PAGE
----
To our Jewish readers: Gemar chatimah tovah!
They may not be good answers, or the answers that people would like to hear, but answers nonetheless. In other words, some amount of clarity is coming in the Afghanistan situation.
One of the big questions, of course, was exactly how the Taliban would play its cards once it was back in control. On one hand, they are religious fanatics who look at Iran and say "too liberal for our tastes." On the other hand, if they hope to have any sort of relationship with the international community, and if they hope to avoid a rebellion on the part of their less fanatical fellow Afghans, then some amount of moderation is called for.
It would seem that the folks running the show in Afghanistan, whoever they are—remember: the leadership of the Taliban is always murky—have made their decision. The new government will be made up entirely of hardliners, including a bunch of former residents of Gitmo released by the Barack Obama administration in the 2014 Bowe Bergdahl trade, as well as a fellow (Sirajuddin Haqqani) who will fatten your bank account by $10 million if you manage to deliver him to the FBI. The new government of Afghanistan includes no women, and nobody who was elected as part of the previous government.
Meanwhile, back home, a member of the Biden Administration will face the Congressional music next week. Specifically, Secretary of State Antony Blinken will visit the Senate Foreign Relations Committee next Tuesday to answer the senators' questions about the withdrawal from Afghanistan. This will be the first time since the U.S. departure that a Biden administration official has subjected themselves to scrutiny. There are many issues on which we would like to hear what the Secretary has to say, so hopefully this won't turn into four hours of grandstanding and finger pointing. That said, the members of the Foreign Relations Committee include Sens. Marco Rubio (R-FL), Ted Cruz (R-TX), Ron Johnson (R-WI), and Rand Paul (R-KY). If Sen. Josh Hawley (R-MO) was a member, then they would have the full U.S. Senate Olympic Grandstanding Team. So, we will see. The Democrats on the committee, with the possible exceptions of Ron Wyden (OR) and Cory Booker (NJ), are about as milquetoast as it gets. We're talking Chris Coons (DE), Chris Murphy (CT), Tim Kaine (VA), Ed Markey (MA), Chris Van Hollen (MD), Brian Schatz (HI), etc. So, if there are to be shenanigans, they will almost certainly come from the Republican side of the room. (Z)
When it comes to "stopping the steal," there isn't a lot of room for maneuvering, other than trumpeting over and over that the 2020 presidential election was a fraud. Similarly, it is possible to put the kibosh on mask/vaccine mandates, but beyond that, there's not much more owning of the libs to be done on the COVID front. So, what is an ambitious governor who wants to separate himself or herself from the 2024 presidential/vice-presidential pack to do?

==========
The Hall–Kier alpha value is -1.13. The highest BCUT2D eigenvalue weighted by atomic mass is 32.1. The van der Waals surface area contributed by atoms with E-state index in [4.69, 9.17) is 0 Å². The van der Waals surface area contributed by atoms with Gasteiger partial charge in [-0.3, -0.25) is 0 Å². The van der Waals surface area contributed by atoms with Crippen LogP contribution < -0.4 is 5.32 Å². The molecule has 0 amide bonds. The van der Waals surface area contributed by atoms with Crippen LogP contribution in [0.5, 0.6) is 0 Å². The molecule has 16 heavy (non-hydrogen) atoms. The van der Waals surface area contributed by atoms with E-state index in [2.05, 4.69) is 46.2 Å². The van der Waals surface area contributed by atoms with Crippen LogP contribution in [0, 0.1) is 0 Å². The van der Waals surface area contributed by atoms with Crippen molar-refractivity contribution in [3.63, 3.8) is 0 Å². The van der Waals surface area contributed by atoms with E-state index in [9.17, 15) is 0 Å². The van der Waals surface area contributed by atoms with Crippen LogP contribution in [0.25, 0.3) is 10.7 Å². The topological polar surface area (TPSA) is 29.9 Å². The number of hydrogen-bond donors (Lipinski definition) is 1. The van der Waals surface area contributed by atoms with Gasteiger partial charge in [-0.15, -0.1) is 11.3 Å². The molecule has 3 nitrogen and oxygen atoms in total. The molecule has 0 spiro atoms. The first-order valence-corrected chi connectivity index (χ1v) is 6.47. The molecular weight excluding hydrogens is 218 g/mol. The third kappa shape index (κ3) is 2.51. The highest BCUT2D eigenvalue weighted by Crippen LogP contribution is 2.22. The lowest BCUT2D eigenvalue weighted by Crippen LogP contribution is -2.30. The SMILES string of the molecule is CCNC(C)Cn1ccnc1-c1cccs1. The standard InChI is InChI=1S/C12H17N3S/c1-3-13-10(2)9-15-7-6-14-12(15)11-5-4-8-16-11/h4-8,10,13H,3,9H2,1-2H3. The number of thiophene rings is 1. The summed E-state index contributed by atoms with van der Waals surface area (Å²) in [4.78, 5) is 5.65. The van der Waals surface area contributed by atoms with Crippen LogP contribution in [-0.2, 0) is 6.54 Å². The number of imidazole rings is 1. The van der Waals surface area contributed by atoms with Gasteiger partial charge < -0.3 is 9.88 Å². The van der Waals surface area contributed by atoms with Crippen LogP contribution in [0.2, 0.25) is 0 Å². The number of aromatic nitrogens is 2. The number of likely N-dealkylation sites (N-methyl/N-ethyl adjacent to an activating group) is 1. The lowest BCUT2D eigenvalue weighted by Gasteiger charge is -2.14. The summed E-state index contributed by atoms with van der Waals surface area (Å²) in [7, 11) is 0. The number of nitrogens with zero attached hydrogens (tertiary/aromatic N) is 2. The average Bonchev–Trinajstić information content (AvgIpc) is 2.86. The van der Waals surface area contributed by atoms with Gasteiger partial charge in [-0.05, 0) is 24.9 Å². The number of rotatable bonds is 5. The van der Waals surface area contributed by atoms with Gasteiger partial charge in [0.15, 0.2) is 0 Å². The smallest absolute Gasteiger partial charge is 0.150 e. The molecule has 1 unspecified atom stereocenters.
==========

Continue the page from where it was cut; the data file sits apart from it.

That is where abortion comes in. With that issue, there is room for more...creativity. Sure, it is possible to copy what Texas did, and some states certainly will do that. However, there are also opportunities to, for lack of a better word, go above and beyond. That is clearly the assessment made by South Dakota governor Kristi Noem (R), who looks in the mirror every morning and sees...well, a politician getting the hell out of South Dakota. So, on Tuesday, she issued an executive order decreeing that abortifacients can only be prescribed after an examination by a doctor, and can only be dispensed in that doctor's office. The order also forbids abortifacients from "being provided via courier, delivery, telemedicine, or mail service."
We do not claim to be experts on South Dakota law, but we assume that executive orders there work the same way federal executive orders do: They instruct government agencies how to implement existing laws. If we are correct, then the Governor is grossly overstepping her bounds. She's not telling state agencies how to implement existing laws; she's creating new laws out of whole cloth, without involving the state legislature. Further, even if she's acting in accord with the state constitution, we suspect that U.S. Attorney General Merrick Garland will not react well if Noem actually presumes to interfere with USPS mail deliveries. There s absolutely no question that would be grossly overstepping her bounds.